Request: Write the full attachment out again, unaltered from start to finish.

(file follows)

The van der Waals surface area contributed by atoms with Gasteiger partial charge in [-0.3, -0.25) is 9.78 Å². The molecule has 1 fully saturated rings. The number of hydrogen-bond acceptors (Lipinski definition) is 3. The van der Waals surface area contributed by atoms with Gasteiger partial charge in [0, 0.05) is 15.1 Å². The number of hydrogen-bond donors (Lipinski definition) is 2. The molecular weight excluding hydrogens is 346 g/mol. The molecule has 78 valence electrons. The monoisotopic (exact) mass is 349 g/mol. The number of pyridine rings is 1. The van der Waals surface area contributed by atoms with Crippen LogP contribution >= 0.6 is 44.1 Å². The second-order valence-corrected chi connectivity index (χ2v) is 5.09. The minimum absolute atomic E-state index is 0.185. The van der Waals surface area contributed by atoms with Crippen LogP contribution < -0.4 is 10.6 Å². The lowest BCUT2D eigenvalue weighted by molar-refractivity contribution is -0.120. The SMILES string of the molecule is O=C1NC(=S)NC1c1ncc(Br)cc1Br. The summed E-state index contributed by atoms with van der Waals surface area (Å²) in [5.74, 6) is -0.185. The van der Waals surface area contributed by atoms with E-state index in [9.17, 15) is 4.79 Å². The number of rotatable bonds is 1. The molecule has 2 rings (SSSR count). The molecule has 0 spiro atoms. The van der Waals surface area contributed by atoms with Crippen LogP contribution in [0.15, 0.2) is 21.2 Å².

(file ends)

The van der Waals surface area contributed by atoms with Gasteiger partial charge in [-0.3, -0.25) is 9.78 Å². The molecule has 1 fully saturated rings. The number of hydrogen-bond acceptors (Lipinski definition) is 3. The van der Waals surface area contributed by atoms with Gasteiger partial charge in [0, 0.05) is 15.1 Å². The number of hydrogen-bond donors (Lipinski definition) is 2. The molecular weight excluding hydrogens is 346 g/mol. The molecule has 78 valence electrons. The monoisotopic (exact) mass is 349 g/mol. The number of pyridine rings is 1. The van der Waals surface area contributed by atoms with Crippen LogP contribution >= 0.6 is 44.1 Å². The second-order valence-corrected chi connectivity index (χ2v) is 5.09. The minimum absolute atomic E-state index is 0.185. The van der Waals surface area contributed by atoms with Crippen LogP contribution < -0.4 is 10.6 Å². The lowest BCUT2D eigenvalue weighted by molar-refractivity contribution is -0.120. The SMILES string of the molecule is O=C1NC(=S)NC1c1ncc(Br)cc1Br. The summed E-state index contributed by atoms with van der Waals surface area (Å²) in [5.74, 6) is -0.185. The van der Waals surface area contributed by atoms with E-state index in [9.17, 15) is 4.79 Å². The number of rotatable bonds is 1. The molecule has 2 rings (SSSR count). The molecule has 0 spiro atoms. The van der Waals surface area contributed by atoms with Crippen LogP contribution in [0.15, 0.2) is 21.2 Å².